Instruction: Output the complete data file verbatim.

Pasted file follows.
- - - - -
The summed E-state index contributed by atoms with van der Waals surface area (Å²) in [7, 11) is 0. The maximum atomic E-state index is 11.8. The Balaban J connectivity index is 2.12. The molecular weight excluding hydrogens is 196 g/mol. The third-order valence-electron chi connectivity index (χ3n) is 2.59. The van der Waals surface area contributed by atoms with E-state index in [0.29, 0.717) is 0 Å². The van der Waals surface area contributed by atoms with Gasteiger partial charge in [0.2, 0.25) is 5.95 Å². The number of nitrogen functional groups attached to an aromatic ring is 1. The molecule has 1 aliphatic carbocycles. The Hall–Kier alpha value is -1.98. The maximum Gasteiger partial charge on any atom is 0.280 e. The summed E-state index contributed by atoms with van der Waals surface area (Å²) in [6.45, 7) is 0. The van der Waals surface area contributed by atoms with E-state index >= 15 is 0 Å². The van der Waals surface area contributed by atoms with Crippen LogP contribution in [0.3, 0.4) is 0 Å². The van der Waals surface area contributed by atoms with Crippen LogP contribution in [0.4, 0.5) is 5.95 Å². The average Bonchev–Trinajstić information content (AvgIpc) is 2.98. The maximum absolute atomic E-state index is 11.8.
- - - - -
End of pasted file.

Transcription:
The summed E-state index contributed by atoms with van der Waals surface area (Å²) in [7, 11) is 0. The maximum atomic E-state index is 11.8. The Balaban J connectivity index is 2.12. The molecular weight excluding hydrogens is 196 g/mol. The third-order valence-electron chi connectivity index (χ3n) is 2.59. The van der Waals surface area contributed by atoms with E-state index in [0.29, 0.717) is 0 Å². The van der Waals surface area contributed by atoms with Gasteiger partial charge in [0.2, 0.25) is 5.95 Å². The number of nitrogen functional groups attached to an aromatic ring is 1. The molecule has 1 aliphatic carbocycles. The Hall–Kier alpha value is -1.98. The maximum Gasteiger partial charge on any atom is 0.280 e. The summed E-state index contributed by atoms with van der Waals surface area (Å²) in [6.45, 7) is 0. The van der Waals surface area contributed by atoms with E-state index >= 15 is 0 Å². The van der Waals surface area contributed by atoms with Crippen LogP contribution in [0.3, 0.4) is 0 Å². The van der Waals surface area contributed by atoms with Crippen LogP contribution in [0.4, 0.5) is 5.95 Å². The average Bonchev–Trinajstić information content (AvgIpc) is 2.98. The maximum absolute atomic E-state index is 11.8.